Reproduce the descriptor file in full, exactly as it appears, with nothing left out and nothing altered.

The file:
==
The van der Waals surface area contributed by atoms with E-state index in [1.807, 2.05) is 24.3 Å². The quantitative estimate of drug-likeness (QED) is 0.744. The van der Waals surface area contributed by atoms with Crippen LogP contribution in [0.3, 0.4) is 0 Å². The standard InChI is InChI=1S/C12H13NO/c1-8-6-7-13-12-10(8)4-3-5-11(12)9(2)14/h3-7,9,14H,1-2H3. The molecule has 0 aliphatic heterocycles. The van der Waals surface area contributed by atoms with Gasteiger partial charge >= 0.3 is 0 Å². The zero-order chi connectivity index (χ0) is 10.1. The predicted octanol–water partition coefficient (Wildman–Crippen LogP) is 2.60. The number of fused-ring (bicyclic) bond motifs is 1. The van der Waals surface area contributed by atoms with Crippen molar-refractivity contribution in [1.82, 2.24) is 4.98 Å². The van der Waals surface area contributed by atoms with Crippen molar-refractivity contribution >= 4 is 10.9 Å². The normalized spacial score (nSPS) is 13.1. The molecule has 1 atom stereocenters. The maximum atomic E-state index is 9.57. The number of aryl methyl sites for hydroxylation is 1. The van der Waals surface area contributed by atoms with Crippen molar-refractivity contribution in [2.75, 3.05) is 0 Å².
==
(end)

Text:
The van der Waals surface area contributed by atoms with E-state index in [1.807, 2.05) is 24.3 Å². The quantitative estimate of drug-likeness (QED) is 0.744. The van der Waals surface area contributed by atoms with Crippen LogP contribution in [0.3, 0.4) is 0 Å². The standard InChI is InChI=1S/C12H13NO/c1-8-6-7-13-12-10(8)4-3-5-11(12)9(2)14/h3-7,9,14H,1-2H3. The molecule has 0 aliphatic heterocycles. The van der Waals surface area contributed by atoms with Gasteiger partial charge >= 0.3 is 0 Å². The zero-order chi connectivity index (χ0) is 10.1. The predicted octanol–water partition coefficient (Wildman–Crippen LogP) is 2.60. The number of fused-ring (bicyclic) bond motifs is 1. The van der Waals surface area contributed by atoms with Crippen molar-refractivity contribution in [1.82, 2.24) is 4.98 Å². The van der Waals surface area contributed by atoms with Crippen molar-refractivity contribution >= 4 is 10.9 Å². The normalized spacial score (nSPS) is 13.1. The molecule has 1 atom stereocenters. The maximum atomic E-state index is 9.57. The number of aryl methyl sites for hydroxylation is 1. The van der Waals surface area contributed by atoms with Crippen molar-refractivity contribution in [2.75, 3.05) is 0 Å².